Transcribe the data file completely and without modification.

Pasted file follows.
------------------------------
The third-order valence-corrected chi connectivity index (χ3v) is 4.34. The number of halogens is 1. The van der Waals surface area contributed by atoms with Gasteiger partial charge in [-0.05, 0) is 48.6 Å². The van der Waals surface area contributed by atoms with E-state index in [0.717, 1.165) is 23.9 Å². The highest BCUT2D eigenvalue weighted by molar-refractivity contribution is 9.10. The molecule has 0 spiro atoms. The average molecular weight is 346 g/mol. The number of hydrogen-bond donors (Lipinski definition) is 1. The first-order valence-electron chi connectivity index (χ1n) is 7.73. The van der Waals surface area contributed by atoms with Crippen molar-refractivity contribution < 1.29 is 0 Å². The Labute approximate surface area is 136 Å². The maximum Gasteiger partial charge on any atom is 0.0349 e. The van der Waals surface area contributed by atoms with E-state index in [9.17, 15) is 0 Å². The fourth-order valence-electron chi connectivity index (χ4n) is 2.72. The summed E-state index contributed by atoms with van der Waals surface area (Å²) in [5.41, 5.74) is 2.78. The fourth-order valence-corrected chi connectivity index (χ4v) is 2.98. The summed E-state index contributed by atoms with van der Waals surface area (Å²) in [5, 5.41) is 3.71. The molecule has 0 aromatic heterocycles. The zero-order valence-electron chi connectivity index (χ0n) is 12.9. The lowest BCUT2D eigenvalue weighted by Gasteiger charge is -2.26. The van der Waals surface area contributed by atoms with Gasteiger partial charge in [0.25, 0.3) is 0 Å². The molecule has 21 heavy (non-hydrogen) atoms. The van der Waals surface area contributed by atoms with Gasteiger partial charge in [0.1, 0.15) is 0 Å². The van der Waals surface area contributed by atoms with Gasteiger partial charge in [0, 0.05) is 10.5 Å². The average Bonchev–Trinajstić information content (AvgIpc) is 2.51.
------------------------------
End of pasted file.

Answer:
The third-order valence-corrected chi connectivity index (χ3v) is 4.34. The number of halogens is 1. The van der Waals surface area contributed by atoms with Gasteiger partial charge in [-0.05, 0) is 48.6 Å². The van der Waals surface area contributed by atoms with E-state index in [0.717, 1.165) is 23.9 Å². The highest BCUT2D eigenvalue weighted by molar-refractivity contribution is 9.10. The molecule has 0 spiro atoms. The average molecular weight is 346 g/mol. The number of hydrogen-bond donors (Lipinski definition) is 1. The first-order valence-electron chi connectivity index (χ1n) is 7.73. The van der Waals surface area contributed by atoms with Crippen molar-refractivity contribution < 1.29 is 0 Å². The Labute approximate surface area is 136 Å². The maximum Gasteiger partial charge on any atom is 0.0349 e. The van der Waals surface area contributed by atoms with E-state index in [9.17, 15) is 0 Å². The fourth-order valence-electron chi connectivity index (χ4n) is 2.72. The summed E-state index contributed by atoms with van der Waals surface area (Å²) in [5.41, 5.74) is 2.78. The fourth-order valence-corrected chi connectivity index (χ4v) is 2.98. The summed E-state index contributed by atoms with van der Waals surface area (Å²) in [5, 5.41) is 3.71. The molecule has 0 aromatic heterocycles. The zero-order valence-electron chi connectivity index (χ0n) is 12.9. The lowest BCUT2D eigenvalue weighted by Gasteiger charge is -2.26. The van der Waals surface area contributed by atoms with Gasteiger partial charge in [0.25, 0.3) is 0 Å². The molecule has 21 heavy (non-hydrogen) atoms. The van der Waals surface area contributed by atoms with Gasteiger partial charge in [0.1, 0.15) is 0 Å². The van der Waals surface area contributed by atoms with Gasteiger partial charge in [0, 0.05) is 10.5 Å². The average Bonchev–Trinajstić information content (AvgIpc) is 2.51.